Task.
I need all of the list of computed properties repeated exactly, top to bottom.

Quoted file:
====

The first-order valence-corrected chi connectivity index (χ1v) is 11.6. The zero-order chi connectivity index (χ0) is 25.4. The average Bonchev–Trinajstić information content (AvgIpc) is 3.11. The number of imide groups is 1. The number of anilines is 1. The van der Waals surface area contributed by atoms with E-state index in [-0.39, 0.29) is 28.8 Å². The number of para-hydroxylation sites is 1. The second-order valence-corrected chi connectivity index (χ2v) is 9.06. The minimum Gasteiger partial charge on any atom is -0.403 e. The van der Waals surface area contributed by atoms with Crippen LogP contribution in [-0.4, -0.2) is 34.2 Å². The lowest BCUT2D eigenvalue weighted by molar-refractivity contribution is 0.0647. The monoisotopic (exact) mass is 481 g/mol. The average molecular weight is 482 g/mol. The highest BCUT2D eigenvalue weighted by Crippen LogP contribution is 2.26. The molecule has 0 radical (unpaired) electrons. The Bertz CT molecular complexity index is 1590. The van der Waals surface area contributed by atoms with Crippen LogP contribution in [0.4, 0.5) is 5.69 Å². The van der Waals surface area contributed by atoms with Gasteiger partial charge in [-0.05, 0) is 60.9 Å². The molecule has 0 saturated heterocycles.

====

The first-order valence-corrected chi connectivity index (χ1v) is 11.6. The zero-order chi connectivity index (χ0) is 25.4. The average Bonchev–Trinajstić information content (AvgIpc) is 3.11. The number of imide groups is 1. The number of anilines is 1. The van der Waals surface area contributed by atoms with E-state index in [-0.39, 0.29) is 28.8 Å². The number of para-hydroxylation sites is 1. The second-order valence-corrected chi connectivity index (χ2v) is 9.06. The minimum Gasteiger partial charge on any atom is -0.403 e. The van der Waals surface area contributed by atoms with Crippen LogP contribution in [-0.4, -0.2) is 34.2 Å². The lowest BCUT2D eigenvalue weighted by molar-refractivity contribution is 0.0647. The monoisotopic (exact) mass is 481 g/mol. The average molecular weight is 482 g/mol. The highest BCUT2D eigenvalue weighted by Crippen LogP contribution is 2.26. The molecule has 0 radical (unpaired) electrons. The Bertz CT molecular complexity index is 1590. The van der Waals surface area contributed by atoms with Crippen LogP contribution in [0.4, 0.5) is 5.69 Å². The van der Waals surface area contributed by atoms with Gasteiger partial charge in [-0.05, 0) is 60.9 Å². The molecule has 0 saturated heterocycles.